You’re reading the wrong newspapers.

    Fascinating discussion in the comments section of yesterday’s Globe article about bicycles vs. cars on the streets of Boston.

    http://tinyurl.com/2fvhxon

    I tend to see more of this than anything you describe.

  14. L.K. Collins

    Feeble attempts at insults such as you continue to engage in, make you the topic of discussion.

    Now, would you care to address the points being made or continue to show us your abilities intelligent discourse?

    Your choice…

    Or is that something beyond your capabilities?

  15. Carly Carioli

    First: a couple of hundred comments aren’t going to “clog” anything on Boston.com. The infrastrcture can handle many times that per second. Second: the only kind of comments that annoy journalists are the ones where you comment negatively on the journalist. Third: lots of comments are understood to be a social good, thus the pervasive metric of “most commented” stories on websites such as the New York Times. Fourth: smart marketing by the ex-Globie, for understanding that people dislike the media and therefore employing “annoying newspapers” as a motivational tactic.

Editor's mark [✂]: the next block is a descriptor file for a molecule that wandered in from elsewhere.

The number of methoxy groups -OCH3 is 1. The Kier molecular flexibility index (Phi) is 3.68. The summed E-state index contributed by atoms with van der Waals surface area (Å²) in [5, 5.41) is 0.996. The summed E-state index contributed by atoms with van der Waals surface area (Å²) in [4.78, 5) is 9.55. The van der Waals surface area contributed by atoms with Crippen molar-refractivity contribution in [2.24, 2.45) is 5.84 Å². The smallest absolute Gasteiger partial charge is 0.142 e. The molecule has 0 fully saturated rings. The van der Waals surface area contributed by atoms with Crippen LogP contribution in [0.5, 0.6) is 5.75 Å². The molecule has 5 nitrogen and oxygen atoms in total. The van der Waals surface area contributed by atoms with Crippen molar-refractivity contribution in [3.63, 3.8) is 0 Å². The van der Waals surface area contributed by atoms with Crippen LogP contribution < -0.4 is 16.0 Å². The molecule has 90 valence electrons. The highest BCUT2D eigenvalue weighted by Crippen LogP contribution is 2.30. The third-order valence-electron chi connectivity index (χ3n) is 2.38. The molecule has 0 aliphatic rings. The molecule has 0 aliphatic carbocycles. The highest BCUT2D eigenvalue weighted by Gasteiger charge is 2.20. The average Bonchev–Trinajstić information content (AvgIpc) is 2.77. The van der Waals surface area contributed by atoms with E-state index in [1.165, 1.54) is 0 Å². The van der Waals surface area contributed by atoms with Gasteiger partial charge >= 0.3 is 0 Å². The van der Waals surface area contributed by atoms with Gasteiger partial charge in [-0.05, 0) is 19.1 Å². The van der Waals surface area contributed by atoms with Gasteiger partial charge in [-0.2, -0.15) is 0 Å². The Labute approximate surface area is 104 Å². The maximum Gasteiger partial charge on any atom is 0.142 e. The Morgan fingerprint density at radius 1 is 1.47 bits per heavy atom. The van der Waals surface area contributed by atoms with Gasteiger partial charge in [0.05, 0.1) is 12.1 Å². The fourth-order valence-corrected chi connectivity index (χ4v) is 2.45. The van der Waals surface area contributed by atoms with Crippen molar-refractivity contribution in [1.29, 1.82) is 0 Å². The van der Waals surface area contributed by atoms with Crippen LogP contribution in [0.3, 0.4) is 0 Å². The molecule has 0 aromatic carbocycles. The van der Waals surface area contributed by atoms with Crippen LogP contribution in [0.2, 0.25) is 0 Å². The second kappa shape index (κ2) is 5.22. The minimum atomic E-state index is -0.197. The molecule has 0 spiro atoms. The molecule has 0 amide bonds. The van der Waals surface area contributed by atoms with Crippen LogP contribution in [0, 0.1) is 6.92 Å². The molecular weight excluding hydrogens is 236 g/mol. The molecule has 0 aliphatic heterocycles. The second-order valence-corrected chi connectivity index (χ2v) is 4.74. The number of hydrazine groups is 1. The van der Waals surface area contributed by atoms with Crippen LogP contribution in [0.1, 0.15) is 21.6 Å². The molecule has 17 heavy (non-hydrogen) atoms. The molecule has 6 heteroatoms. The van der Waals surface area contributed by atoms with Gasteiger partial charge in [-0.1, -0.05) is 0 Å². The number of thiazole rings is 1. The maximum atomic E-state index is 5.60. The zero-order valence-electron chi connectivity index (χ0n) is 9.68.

1. Dan Kennedy Post author

      @Carly: “Clog” as in “overload the system” is your definition, not mine. I meant it in the sense of “crowd out and overwhelm other points of view.”

  16. Steve Stein

    Carly – I think what gets clogged is the reader, not the system. If I see a couple hundred comments on a thread, it’s just too much for me to process and I’ll skip it. Or, more likely, use BP’s method (“most recommended”).

  17. Jack Sullivan